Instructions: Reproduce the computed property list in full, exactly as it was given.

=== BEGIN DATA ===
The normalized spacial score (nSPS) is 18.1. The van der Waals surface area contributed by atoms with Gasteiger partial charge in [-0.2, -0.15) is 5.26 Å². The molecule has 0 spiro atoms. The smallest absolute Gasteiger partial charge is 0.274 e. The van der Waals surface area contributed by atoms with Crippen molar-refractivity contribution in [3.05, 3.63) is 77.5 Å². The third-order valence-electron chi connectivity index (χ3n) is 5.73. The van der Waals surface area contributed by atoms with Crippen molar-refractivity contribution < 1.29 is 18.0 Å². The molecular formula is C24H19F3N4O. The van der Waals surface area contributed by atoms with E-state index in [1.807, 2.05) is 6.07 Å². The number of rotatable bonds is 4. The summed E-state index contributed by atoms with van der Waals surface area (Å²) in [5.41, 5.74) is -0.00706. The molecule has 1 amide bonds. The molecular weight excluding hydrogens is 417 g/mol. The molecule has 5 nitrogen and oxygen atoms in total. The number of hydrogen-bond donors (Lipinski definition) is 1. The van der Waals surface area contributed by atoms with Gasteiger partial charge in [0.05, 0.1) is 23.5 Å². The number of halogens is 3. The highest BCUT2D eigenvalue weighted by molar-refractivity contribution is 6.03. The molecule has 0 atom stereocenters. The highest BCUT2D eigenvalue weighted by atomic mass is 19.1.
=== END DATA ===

The normalized spacial score (nSPS) is 18.1. The van der Waals surface area contributed by atoms with Gasteiger partial charge in [-0.2, -0.15) is 5.26 Å². The molecule has 0 spiro atoms. The smallest absolute Gasteiger partial charge is 0.274 e. The van der Waals surface area contributed by atoms with Crippen molar-refractivity contribution in [3.05, 3.63) is 77.5 Å². The third-order valence-electron chi connectivity index (χ3n) is 5.73. The van der Waals surface area contributed by atoms with Crippen molar-refractivity contribution < 1.29 is 18.0 Å². The molecular formula is C24H19F3N4O. The van der Waals surface area contributed by atoms with E-state index in [1.807, 2.05) is 6.07 Å². The number of rotatable bonds is 4. The summed E-state index contributed by atoms with van der Waals surface area (Å²) in [5.41, 5.74) is -0.00706. The molecule has 1 amide bonds. The molecular weight excluding hydrogens is 417 g/mol. The molecule has 5 nitrogen and oxygen atoms in total. The number of hydrogen-bond donors (Lipinski definition) is 1. The van der Waals surface area contributed by atoms with Gasteiger partial charge in [0.05, 0.1) is 23.5 Å². The number of halogens is 3. The highest BCUT2D eigenvalue weighted by molar-refractivity contribution is 6.03. The molecule has 0 atom stereocenters. The highest BCUT2D eigenvalue weighted by atomic mass is 19.1.